I feel that the public's perception of this complete lack of any national sovereignty is only benefiting the far-right. There are real fears that Britain is just not standing up for itself on a national stage, and in the context of Argentina refusing to back down over it's plans for shipping arond the Falklands, the government could pursue a 'Thatcher moment' to restore national pride. This would of course be a complete disaster, but it could be a solution that our government will take. Just like Thatcher, it doesn't matter if you whore itself out to US imperialism and demonstrate a willingness to sell off our industry to the highest paying bidder, you just need a little war.

Instead of idiotic postures about not supporting England in the World Cup, the left needs to project an alternative nationalism, a progressive nationalism. I recently visited the newly re-opened People's History Museum in Manchester. It is a fantastic place(, and the material it covers provides us with the tools we need to place our radicalism in the politics of our indigenous labour movement. The museum covers everything from the the Chartists and the Peterloo massacre, to the early trade unions, friendly societies and the campaign to bring home the Tolpuddle Martyrs. Right up to the General Strike, the Spanish Civil war, the foundation of the NHS and the Miner's Strike. The People's History Museum looks at the main events and movements within the history of our labour movement and asks the visiter to spot the themes brought up by figures from Tom Paine to Tom Mann and to Tony Benn.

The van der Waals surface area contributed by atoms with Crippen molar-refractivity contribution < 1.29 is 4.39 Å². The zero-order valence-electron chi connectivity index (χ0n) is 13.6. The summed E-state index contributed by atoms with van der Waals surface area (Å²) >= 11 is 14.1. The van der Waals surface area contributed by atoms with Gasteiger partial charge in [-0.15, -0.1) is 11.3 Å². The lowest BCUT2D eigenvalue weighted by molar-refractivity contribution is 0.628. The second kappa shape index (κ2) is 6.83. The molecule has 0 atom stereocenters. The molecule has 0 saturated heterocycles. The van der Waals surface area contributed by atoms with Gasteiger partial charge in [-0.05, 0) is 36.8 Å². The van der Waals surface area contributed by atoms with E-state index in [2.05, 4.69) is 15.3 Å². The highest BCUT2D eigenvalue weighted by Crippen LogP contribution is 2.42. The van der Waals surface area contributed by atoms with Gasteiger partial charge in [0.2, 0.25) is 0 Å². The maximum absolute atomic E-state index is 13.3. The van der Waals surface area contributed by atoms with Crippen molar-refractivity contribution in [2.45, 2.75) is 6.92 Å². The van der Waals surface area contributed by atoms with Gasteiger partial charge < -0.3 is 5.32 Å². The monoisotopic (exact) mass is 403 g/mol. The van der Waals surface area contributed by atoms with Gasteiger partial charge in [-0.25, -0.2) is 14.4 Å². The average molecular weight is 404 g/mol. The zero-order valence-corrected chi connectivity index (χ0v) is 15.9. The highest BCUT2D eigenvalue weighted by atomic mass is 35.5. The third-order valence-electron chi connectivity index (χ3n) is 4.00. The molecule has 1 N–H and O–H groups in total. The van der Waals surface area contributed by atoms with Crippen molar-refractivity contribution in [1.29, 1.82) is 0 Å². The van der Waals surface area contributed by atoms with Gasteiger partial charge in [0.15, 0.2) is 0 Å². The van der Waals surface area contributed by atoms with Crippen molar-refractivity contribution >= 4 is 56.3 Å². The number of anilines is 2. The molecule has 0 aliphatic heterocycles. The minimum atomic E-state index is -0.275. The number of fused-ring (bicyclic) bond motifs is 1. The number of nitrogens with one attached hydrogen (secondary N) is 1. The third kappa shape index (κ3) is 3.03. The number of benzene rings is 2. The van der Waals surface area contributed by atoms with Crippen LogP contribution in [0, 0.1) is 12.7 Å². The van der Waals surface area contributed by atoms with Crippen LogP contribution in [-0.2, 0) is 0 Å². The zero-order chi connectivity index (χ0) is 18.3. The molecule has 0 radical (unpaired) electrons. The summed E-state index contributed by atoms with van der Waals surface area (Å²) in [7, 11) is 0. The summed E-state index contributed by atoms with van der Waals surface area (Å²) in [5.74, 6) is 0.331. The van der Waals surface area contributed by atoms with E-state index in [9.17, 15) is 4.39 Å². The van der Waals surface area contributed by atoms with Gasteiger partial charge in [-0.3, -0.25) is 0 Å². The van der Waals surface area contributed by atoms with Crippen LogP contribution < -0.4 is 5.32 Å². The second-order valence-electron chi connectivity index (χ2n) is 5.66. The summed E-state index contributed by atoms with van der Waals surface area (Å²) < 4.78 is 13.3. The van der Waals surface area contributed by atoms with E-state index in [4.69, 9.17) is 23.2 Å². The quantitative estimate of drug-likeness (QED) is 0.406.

Peace, justice and equality are not alien concepts, despite what the enemies of reason may say, progressive politics are what made and what can make our country great. And we have a rich history to draw examples of this. The left needs to present the British electorate with a progressive patriotism, that will reject imperialism and refuse to take part in it's wars. Only popular sovereignty can stand in the face of global neo-liberalism and protect our industry and our public services. We have a vision of Merrie England and its green and pleasant land, we must get our vision out to the people and not allow the right, who have sold this country down the drain, to push nationalism.

In a speech to a Chartist meeting in Manchester, that is one of the finest parts of the People's History Museum, Ernest Jones stated:

"MR. CHAIRMAN, and men of Manchester! From 18,000 pulpits 18,000 parsons are this day preaching the gospel of the rich. I stand here to preach the gospel of the poor. Surrounded by the Temples of Mammon, I stand here to preach the democracy of Christ—for Christ was the first Chartist, and democracy is the gospel carried into practice. . . .

Some tell you that teetotalism will get you the Charter: The Charter don't lie at the bottom of a glass of water. Some tell you social co-operation will do it; co-operation is at the mercy of those who hold political power. Then, what will do it? Two years ago, and more, I went to prison for speaking three words. Those words were: "Organise—organise—organise." And now, after two years, and more, of incarceration, I come forward again to raise that talismanic watchword of salvation—and this day again I say: "Organise! Organise! Organise!" You cheer: it is well! but that is not enough! will you act? We've had cheering enough—I want action now!. . . ."

That was back in 1850, but the message is just as relevant to 2010. Cheering is not good enough, we need to organise, we need to act. Sign the People's Charter(, find your local People's Charter group, if there is no local group, organise one!